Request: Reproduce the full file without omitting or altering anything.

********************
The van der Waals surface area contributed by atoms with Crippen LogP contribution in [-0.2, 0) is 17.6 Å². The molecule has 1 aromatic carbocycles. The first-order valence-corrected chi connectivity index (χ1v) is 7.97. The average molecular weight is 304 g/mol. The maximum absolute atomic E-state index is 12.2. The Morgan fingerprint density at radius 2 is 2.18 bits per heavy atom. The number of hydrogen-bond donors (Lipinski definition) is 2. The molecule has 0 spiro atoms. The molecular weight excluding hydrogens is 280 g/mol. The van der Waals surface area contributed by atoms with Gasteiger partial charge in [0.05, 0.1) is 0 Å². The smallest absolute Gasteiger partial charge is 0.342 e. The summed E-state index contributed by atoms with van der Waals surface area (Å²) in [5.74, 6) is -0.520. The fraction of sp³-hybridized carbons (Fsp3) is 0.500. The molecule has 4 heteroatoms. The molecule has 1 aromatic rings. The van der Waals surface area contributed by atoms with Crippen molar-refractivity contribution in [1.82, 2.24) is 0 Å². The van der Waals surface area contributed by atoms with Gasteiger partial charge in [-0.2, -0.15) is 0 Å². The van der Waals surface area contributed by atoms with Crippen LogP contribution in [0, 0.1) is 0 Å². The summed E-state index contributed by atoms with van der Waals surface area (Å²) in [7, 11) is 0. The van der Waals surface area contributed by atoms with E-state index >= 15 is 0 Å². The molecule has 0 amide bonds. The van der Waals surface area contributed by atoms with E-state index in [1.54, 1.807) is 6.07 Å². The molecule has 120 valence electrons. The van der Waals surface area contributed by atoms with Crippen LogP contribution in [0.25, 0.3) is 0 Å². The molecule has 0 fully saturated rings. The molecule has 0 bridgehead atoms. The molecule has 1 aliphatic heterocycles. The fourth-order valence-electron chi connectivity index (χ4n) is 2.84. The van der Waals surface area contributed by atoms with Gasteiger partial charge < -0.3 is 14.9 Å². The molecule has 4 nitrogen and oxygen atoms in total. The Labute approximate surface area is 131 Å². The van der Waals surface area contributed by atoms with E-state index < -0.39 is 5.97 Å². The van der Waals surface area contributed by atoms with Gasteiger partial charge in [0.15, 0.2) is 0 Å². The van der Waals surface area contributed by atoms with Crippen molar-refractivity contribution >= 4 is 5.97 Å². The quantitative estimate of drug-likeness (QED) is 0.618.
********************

The van der Waals surface area contributed by atoms with Crippen LogP contribution in [-0.2, 0) is 17.6 Å². The molecule has 1 aromatic carbocycles. The first-order valence-corrected chi connectivity index (χ1v) is 7.97. The average molecular weight is 304 g/mol. The maximum absolute atomic E-state index is 12.2. The Morgan fingerprint density at radius 2 is 2.18 bits per heavy atom. The number of hydrogen-bond donors (Lipinski definition) is 2. The molecule has 0 spiro atoms. The molecular weight excluding hydrogens is 280 g/mol. The van der Waals surface area contributed by atoms with Gasteiger partial charge in [0.05, 0.1) is 0 Å². The smallest absolute Gasteiger partial charge is 0.342 e. The summed E-state index contributed by atoms with van der Waals surface area (Å²) in [5.74, 6) is -0.520. The fraction of sp³-hybridized carbons (Fsp3) is 0.500. The molecule has 4 heteroatoms. The molecule has 1 aromatic rings. The van der Waals surface area contributed by atoms with Crippen molar-refractivity contribution in [1.82, 2.24) is 0 Å². The van der Waals surface area contributed by atoms with Gasteiger partial charge in [-0.2, -0.15) is 0 Å². The van der Waals surface area contributed by atoms with Crippen LogP contribution in [0, 0.1) is 0 Å². The summed E-state index contributed by atoms with van der Waals surface area (Å²) in [7, 11) is 0. The van der Waals surface area contributed by atoms with E-state index >= 15 is 0 Å². The molecule has 0 amide bonds. The van der Waals surface area contributed by atoms with E-state index in [1.54, 1.807) is 6.07 Å². The molecule has 120 valence electrons. The van der Waals surface area contributed by atoms with Crippen LogP contribution in [0.25, 0.3) is 0 Å². The molecule has 0 fully saturated rings. The molecule has 0 bridgehead atoms. The molecule has 1 aliphatic heterocycles. The fourth-order valence-electron chi connectivity index (χ4n) is 2.84. The van der Waals surface area contributed by atoms with Gasteiger partial charge < -0.3 is 14.9 Å². The molecule has 4 nitrogen and oxygen atoms in total. The Labute approximate surface area is 131 Å². The van der Waals surface area contributed by atoms with E-state index < -0.39 is 5.97 Å². The van der Waals surface area contributed by atoms with Gasteiger partial charge in [0.15, 0.2) is 0 Å². The van der Waals surface area contributed by atoms with Crippen molar-refractivity contribution >= 4 is 5.97 Å². The quantitative estimate of drug-likeness (QED) is 0.618.